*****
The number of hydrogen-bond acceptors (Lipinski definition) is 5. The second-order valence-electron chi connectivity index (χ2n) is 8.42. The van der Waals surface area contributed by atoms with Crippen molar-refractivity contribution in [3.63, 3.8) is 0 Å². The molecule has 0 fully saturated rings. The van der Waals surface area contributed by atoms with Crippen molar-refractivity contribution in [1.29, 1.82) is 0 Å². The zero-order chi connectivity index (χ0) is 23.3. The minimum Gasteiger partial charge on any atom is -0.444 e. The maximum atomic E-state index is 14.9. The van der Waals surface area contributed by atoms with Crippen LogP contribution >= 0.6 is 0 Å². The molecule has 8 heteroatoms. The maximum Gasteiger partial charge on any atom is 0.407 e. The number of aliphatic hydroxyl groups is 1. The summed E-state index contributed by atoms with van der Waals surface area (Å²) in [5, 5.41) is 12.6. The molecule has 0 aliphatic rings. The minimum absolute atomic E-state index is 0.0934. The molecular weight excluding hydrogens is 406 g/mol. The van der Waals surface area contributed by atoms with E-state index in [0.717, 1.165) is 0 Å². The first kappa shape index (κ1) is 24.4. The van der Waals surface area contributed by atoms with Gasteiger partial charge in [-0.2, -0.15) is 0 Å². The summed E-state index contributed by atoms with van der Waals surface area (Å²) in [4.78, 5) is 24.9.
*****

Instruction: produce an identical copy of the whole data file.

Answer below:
The number of hydrogen-bond acceptors (Lipinski definition) is 5. The second-order valence-electron chi connectivity index (χ2n) is 8.42. The van der Waals surface area contributed by atoms with Crippen molar-refractivity contribution in [3.63, 3.8) is 0 Å². The molecule has 0 fully saturated rings. The van der Waals surface area contributed by atoms with Crippen molar-refractivity contribution in [1.29, 1.82) is 0 Å². The zero-order chi connectivity index (χ0) is 23.3. The minimum Gasteiger partial charge on any atom is -0.444 e. The maximum atomic E-state index is 14.9. The van der Waals surface area contributed by atoms with Crippen LogP contribution >= 0.6 is 0 Å². The molecule has 8 heteroatoms. The maximum Gasteiger partial charge on any atom is 0.407 e. The number of aliphatic hydroxyl groups is 1. The summed E-state index contributed by atoms with van der Waals surface area (Å²) in [5, 5.41) is 12.6. The molecule has 0 aliphatic rings. The minimum absolute atomic E-state index is 0.0934. The molecular weight excluding hydrogens is 406 g/mol. The van der Waals surface area contributed by atoms with E-state index in [0.717, 1.165) is 0 Å². The first kappa shape index (κ1) is 24.4. The van der Waals surface area contributed by atoms with Gasteiger partial charge in [-0.2, -0.15) is 0 Å². The summed E-state index contributed by atoms with van der Waals surface area (Å²) in [4.78, 5) is 24.9.